A Four-Bedroom Home Outside the Cathedral City of Wells
$2.9 MILLION (2.4 MILLION BRITISH POUNDS)
Built on the footprint of a former agricultural building, this 4,170-square-foot contemporary house sits on four acres in Binegar, a tiny village in the Mendip Hills, five miles east of the cathedral city of Wells in England’s South West region.
The home sprawls across a single level, with living areas and bedrooms in an open plan beneath skylights. “It’s very unusual to have a house of this size with such a modern approach, since most homes in this area are more period or traditional,” said Lucy Drane, a senior appraisal specialist at The Modern House, the listing broker.
The sellers, Katherine and Geoff Ladd, worked with the Bath architect Michael Williams “to keep the palette of materials really simple, including wood and microcement,” Ms. Drane said. After a year of construction, the couple moved into the house in 2019.
The home meets passive-house standards to minimize energy consumption, using triple-glazed Internorm glass, mechanical ventilation with heat recovery system, rainwater collection, and a biodigester to recycle organic waste. Reclaimed wood appears throughout (Siberian larch clads the home’s exterior), and the outdoor decking is made of recycled plastic. “Our under-floor heating rarely kicks in because the house is so efficient,” Ms. Ladd said.
A long driveway leads to the house from a local road. The main entrance is through a timber-framed atrium with a clear polycarbonate ceiling, which opens to a foyer and a long great room with a vaulted ceiling. Ms. Ladd designed the kitchen, whose black appliances offset a 13-foot, steel-topped island. A sliding glass wall opens from the kitchen to a rear deck.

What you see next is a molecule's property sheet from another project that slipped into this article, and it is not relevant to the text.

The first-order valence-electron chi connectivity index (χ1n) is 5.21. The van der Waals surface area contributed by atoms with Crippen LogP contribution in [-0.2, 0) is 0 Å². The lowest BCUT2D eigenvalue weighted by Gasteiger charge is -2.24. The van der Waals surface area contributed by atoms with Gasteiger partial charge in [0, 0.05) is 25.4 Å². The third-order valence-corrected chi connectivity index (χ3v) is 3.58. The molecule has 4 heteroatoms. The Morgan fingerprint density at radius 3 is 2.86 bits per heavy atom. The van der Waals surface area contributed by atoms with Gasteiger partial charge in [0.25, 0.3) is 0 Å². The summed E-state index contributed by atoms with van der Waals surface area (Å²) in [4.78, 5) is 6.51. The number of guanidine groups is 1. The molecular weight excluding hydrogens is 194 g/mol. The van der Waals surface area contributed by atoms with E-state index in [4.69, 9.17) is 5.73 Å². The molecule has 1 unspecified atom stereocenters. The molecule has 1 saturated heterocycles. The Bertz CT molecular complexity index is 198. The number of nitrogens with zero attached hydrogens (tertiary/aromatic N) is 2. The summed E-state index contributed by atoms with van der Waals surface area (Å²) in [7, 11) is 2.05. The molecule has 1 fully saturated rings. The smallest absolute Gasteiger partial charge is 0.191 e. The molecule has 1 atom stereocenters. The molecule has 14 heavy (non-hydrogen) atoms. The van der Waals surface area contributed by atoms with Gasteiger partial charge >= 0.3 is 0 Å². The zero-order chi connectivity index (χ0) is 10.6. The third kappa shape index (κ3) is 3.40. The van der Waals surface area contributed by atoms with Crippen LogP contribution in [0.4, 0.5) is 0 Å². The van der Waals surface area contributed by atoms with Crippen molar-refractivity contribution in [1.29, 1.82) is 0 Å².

Floor-to-ceiling shelves line a wall dividing the living and bedroom areas. All four bedrooms are equally sized, and one has an en suite bathroom. The identical proportions were “a diplomatic thing for their children,” Ms. Drane said.
Several hundred feet from the house, the Ladds built a separate cabin with a bathroom and kitchen, which the couple runs as a short-term rental. “It could easily become overflow accommodations for the house,” Ms. Drane said. The couple also “rewilded” the grounds and added a pond, Ms. Ladd said. “So much wildlife has come back,” she said.
Binegar is a farming village of some 355 residents in Somerset, one of seven counties that make up the South West region of England. Wells, known as the nation’s smallest city and a tourist attraction for its 800-year-old cathedral, is five miles west. “It’s beautiful and rural, but you have Bath and Bristol both about 40 minutes by car, Bristol airport 30 minutes away, and good London train connections from Castle Cary,” about 12 miles south, Ms. Drane said. London is about 125 miles northeast.